The NCAA Profits Off Gender Inequality: Why Should We Trust They Are Best Equipped to Right Their Own Wrongs?

Connor Recck ’23

Contributing Writer

Amidst the 2021 NCAA men’s and women’s basketball tournament, scholars, athletes, and activists are examining a relatively unknown Supreme Court decision handing the college athletic governing body nearly full autonomy to discriminate on the basis of sex.

As the men’s and women’s college basketball tournament for the 2020-2021 season began to ramp up, a firestorm found the NCAA drowning in controversy. As they prepared to once again host these athletic competitions, shocking videos began popping up on social media. The spark was ignited by Sedona Prince, a player on the University of Oregon’s women’s basketball team. In a video posted to TikTok, Prince exposed the training facilities provided to the men’s teams compared with the women’s teams. The women were provided with a weight room that contained nothing more than a small rack of dumbbells and some yoga mats. The men, however, enjoyed an entire gym facility that included a full squat racket, benches, barbells, and heavy plates.

It didn’t take long for more incidents to emerge online. According to Maggie Mertens, a writer for The Atlantic, a separate incident involved the food these athletes were provided. The men enjoyed a full banquet of food, including steak to shrimp, while the women received prepackaged meals. Another involved the men receiving a “swag bag” full of gear heavily marketed as “March Madness” whereas the women received minimal standard-issued merchandise without any reference to the tournament they themselves were participating in.

The visibly unequal treatment by the NCAA of its male and female athletes has once again sparked a conversation about Title IX and the extent to which it can ensure gender equity in college athletics. Over the past few weeks, activists and athletes have publicly called on NCAA officials to not only correct these inequalities but to also examine the institutional frameworks that allowed this to happen in the first place.

Title IX, passed as part of the Education Amendments of 1972, is one of the most well-known federal statutes mandating gender equality in schools. Specifically, all institutions that receive federal financial assistance are required to provide equal access and opportunity within academic programming for men and women. Under the umbrella of “academic programming” are college and high school athletics, which have been at the center of the statute’s most heated controversies since its passage.

If Title IX mandates gender equality in sports, why isn’t the NCAA facing a lawsuit for this behavior? Well, technically, they haven’t violated Title IX. In 1999, the Supreme Court ruled in NCAA v. Smith that because the NCAA did not receive any direct federal funding, it was not subject to Title IX compliance. Surprisingly enough, Justice Ginsburg, a standout litigator and jurist credited for decades worth of female advancement toward equality in the law, wrote the court’s majority opinion. In the context of accountability for the NCAA, Ginsburg writes, “entities that receive federal assistance, whether directly or through an intermediary, are recipients within the meaning of Title IX; entities that only benefit economically from federal assistance are not” (NCAA v. Smith 1999, 1). The NCAA has positioned itself in a particularly lucrative place. Not subject to Title IX regulations, the organization acts as a middleman between the schools that receive federal funding and the athletic competitions that produce a profit. Through the court’s jurisprudence, the NCAA is not bound by federal rules in the treatment of its male and female athletes. The organization does not receive federal funding; it simply profits off institutions that do.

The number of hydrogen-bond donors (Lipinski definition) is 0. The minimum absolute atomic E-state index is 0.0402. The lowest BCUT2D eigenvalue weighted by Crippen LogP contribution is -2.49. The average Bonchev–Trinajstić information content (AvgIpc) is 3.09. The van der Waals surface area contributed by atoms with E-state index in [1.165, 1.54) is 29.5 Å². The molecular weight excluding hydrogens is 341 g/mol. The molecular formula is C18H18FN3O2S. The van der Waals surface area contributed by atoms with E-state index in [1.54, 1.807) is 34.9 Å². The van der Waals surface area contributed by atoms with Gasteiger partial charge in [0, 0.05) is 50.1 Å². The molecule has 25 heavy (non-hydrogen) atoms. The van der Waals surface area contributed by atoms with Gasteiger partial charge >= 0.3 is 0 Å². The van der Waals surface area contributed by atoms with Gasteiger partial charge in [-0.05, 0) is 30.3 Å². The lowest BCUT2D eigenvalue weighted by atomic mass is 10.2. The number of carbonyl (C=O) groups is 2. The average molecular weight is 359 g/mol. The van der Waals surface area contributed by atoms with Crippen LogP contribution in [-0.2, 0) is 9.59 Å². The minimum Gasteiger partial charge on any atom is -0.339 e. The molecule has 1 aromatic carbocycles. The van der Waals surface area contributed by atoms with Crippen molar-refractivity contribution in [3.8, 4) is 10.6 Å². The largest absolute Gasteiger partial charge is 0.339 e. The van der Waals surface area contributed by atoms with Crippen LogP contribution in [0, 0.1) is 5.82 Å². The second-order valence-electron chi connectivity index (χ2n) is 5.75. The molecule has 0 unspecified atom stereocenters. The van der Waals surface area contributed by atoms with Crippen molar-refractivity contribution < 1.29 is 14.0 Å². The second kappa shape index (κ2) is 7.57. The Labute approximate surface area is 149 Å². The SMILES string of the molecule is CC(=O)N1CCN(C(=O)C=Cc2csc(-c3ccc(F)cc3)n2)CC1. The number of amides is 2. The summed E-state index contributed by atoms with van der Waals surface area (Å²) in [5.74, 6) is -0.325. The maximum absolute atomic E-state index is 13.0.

Realizing the magnitude of the controversy, NCAA president Mark Emmert released a statement on behalf of the organization. In response to the social media posts, Emmert said, “I want to be really clear: This is not something that should have happened and, should we ever conduct a tournament like this again, will ever happen again.” Some NCAA officials have gone so far as to defend their actions, stating the full weight room accommodations for women were to be implemented in the 3rd round of the tournament. Yet, the male athletes have enjoyed these facilities since the beginning of the tournament.

The organization has made clear the unequal treatment of female athletes is premised on the notion that these female teams cannot produce a profit comparable to the men’s teams. Although the NCAA refuses to disclose any in depth records of its financial statements, Emmert has argued the accommodations, advertising, and marketing of the men’s March Madness tournament is neither realistic nor feasible for the women’s tournament because their event operates at a loss to the organization. Economist Daniel Rascher has since refuted these claims. Testifying before the federal government’s ongoing antitrust litigation, the expert witness, through an independent analysis of the NCAA’s financial records, has concluded that women’s basketball produced $1 billion in profits during the 2018-2019 season. Many question the validity of the statements released by NCAA officials on the profitability (or apparently lack thereof, according to them) of women’s basketball, as they are an organization designed around a revenue-producing system.

Does the women’s tournament not drive up business for the NCAA compared with the men simply because the American audience isn’t interested? Doubtful. Realistically speaking, the NCAA doesn’t put nearly as much time or energy into its marketing strategy of the female teams. They do little to nothing to drive up business for women. There are no live apps, no interactive brackets, no minute-by-minute updates on female games: all strategies devised for the male athletes to drive up audience interest and ad revenue. While Emmert enjoys $2.7 million in compensation, his opinions are clear: the women should be lucky they even have a seat at the table and grateful that the organization gives them any attention at all.